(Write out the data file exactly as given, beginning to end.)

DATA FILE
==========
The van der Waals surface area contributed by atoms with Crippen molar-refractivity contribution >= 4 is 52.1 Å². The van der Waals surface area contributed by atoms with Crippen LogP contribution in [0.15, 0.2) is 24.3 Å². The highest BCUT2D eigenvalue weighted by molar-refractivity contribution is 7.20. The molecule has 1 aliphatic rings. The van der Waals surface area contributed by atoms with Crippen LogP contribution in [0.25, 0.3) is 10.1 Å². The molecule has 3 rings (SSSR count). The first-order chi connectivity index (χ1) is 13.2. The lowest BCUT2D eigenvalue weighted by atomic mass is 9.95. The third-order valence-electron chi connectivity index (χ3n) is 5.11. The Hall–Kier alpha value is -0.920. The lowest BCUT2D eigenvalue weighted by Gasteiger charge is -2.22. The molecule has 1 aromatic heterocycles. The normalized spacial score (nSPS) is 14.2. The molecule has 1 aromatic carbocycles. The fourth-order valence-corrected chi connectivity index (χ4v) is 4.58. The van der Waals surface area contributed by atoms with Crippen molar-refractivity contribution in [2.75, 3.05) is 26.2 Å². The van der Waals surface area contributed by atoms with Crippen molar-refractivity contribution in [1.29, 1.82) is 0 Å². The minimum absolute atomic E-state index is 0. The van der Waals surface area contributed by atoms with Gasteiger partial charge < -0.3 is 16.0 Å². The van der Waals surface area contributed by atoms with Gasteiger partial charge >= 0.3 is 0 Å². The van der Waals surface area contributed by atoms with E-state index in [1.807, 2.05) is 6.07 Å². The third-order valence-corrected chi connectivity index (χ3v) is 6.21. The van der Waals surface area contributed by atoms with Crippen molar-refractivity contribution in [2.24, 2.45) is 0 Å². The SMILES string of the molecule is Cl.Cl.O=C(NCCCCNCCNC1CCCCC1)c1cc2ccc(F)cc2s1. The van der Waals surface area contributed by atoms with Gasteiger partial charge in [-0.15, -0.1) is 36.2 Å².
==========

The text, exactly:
The van der Waals surface area contributed by atoms with Crippen molar-refractivity contribution >= 4 is 52.1 Å². The van der Waals surface area contributed by atoms with Crippen LogP contribution in [0.15, 0.2) is 24.3 Å². The highest BCUT2D eigenvalue weighted by molar-refractivity contribution is 7.20. The molecule has 1 aliphatic rings. The van der Waals surface area contributed by atoms with Crippen LogP contribution in [0.25, 0.3) is 10.1 Å². The molecule has 3 rings (SSSR count). The first-order chi connectivity index (χ1) is 13.2. The lowest BCUT2D eigenvalue weighted by atomic mass is 9.95. The third-order valence-electron chi connectivity index (χ3n) is 5.11. The Hall–Kier alpha value is -0.920. The lowest BCUT2D eigenvalue weighted by Gasteiger charge is -2.22. The molecule has 1 aromatic heterocycles. The normalized spacial score (nSPS) is 14.2. The molecule has 1 aromatic carbocycles. The fourth-order valence-corrected chi connectivity index (χ4v) is 4.58. The van der Waals surface area contributed by atoms with Crippen molar-refractivity contribution in [2.75, 3.05) is 26.2 Å². The van der Waals surface area contributed by atoms with Crippen molar-refractivity contribution in [1.29, 1.82) is 0 Å². The minimum absolute atomic E-state index is 0. The van der Waals surface area contributed by atoms with Gasteiger partial charge < -0.3 is 16.0 Å². The van der Waals surface area contributed by atoms with Gasteiger partial charge >= 0.3 is 0 Å². The van der Waals surface area contributed by atoms with E-state index in [1.807, 2.05) is 6.07 Å². The third-order valence-corrected chi connectivity index (χ3v) is 6.21. The van der Waals surface area contributed by atoms with Crippen molar-refractivity contribution in [2.24, 2.45) is 0 Å². The SMILES string of the molecule is Cl.Cl.O=C(NCCCCNCCNC1CCCCC1)c1cc2ccc(F)cc2s1. The van der Waals surface area contributed by atoms with Gasteiger partial charge in [-0.15, -0.1) is 36.2 Å².